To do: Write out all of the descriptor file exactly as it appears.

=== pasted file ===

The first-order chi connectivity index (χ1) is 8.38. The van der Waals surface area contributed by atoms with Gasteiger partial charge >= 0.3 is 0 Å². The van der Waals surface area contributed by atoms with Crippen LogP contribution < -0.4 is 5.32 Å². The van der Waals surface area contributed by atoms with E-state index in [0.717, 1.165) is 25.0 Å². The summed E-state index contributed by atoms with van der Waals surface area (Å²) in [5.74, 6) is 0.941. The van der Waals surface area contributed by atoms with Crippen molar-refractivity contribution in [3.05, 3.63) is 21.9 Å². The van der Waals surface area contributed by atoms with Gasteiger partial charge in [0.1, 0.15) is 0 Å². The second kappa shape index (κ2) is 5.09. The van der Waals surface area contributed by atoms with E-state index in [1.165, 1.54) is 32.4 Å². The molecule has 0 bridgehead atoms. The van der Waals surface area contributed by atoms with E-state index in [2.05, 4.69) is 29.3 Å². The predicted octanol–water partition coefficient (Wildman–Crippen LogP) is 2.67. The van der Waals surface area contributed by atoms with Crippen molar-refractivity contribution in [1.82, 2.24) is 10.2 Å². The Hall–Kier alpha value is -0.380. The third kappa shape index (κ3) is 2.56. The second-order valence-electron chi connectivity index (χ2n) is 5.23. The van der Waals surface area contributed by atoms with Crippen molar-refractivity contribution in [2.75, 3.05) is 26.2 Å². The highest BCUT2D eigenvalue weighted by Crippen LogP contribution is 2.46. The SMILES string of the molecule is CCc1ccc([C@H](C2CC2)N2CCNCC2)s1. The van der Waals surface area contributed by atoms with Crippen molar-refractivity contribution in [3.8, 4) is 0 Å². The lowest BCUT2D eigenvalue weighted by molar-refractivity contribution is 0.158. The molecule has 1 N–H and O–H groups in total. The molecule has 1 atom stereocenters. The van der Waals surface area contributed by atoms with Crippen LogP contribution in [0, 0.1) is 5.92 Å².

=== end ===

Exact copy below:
The first-order chi connectivity index (χ1) is 8.38. The van der Waals surface area contributed by atoms with Gasteiger partial charge >= 0.3 is 0 Å². The van der Waals surface area contributed by atoms with Crippen LogP contribution < -0.4 is 5.32 Å². The van der Waals surface area contributed by atoms with E-state index in [0.717, 1.165) is 25.0 Å². The summed E-state index contributed by atoms with van der Waals surface area (Å²) in [5.74, 6) is 0.941. The van der Waals surface area contributed by atoms with Crippen molar-refractivity contribution in [3.05, 3.63) is 21.9 Å². The van der Waals surface area contributed by atoms with Gasteiger partial charge in [0.1, 0.15) is 0 Å². The second kappa shape index (κ2) is 5.09. The van der Waals surface area contributed by atoms with E-state index in [1.165, 1.54) is 32.4 Å². The molecule has 0 bridgehead atoms. The van der Waals surface area contributed by atoms with E-state index in [2.05, 4.69) is 29.3 Å². The predicted octanol–water partition coefficient (Wildman–Crippen LogP) is 2.67. The van der Waals surface area contributed by atoms with Crippen molar-refractivity contribution in [1.82, 2.24) is 10.2 Å². The Hall–Kier alpha value is -0.380. The third kappa shape index (κ3) is 2.56. The second-order valence-electron chi connectivity index (χ2n) is 5.23. The van der Waals surface area contributed by atoms with Crippen molar-refractivity contribution in [2.75, 3.05) is 26.2 Å². The highest BCUT2D eigenvalue weighted by Crippen LogP contribution is 2.46. The SMILES string of the molecule is CCc1ccc([C@H](C2CC2)N2CCNCC2)s1. The van der Waals surface area contributed by atoms with Crippen molar-refractivity contribution in [3.8, 4) is 0 Å². The lowest BCUT2D eigenvalue weighted by molar-refractivity contribution is 0.158. The molecule has 1 N–H and O–H groups in total. The molecule has 1 atom stereocenters. The van der Waals surface area contributed by atoms with Crippen LogP contribution in [0, 0.1) is 5.92 Å².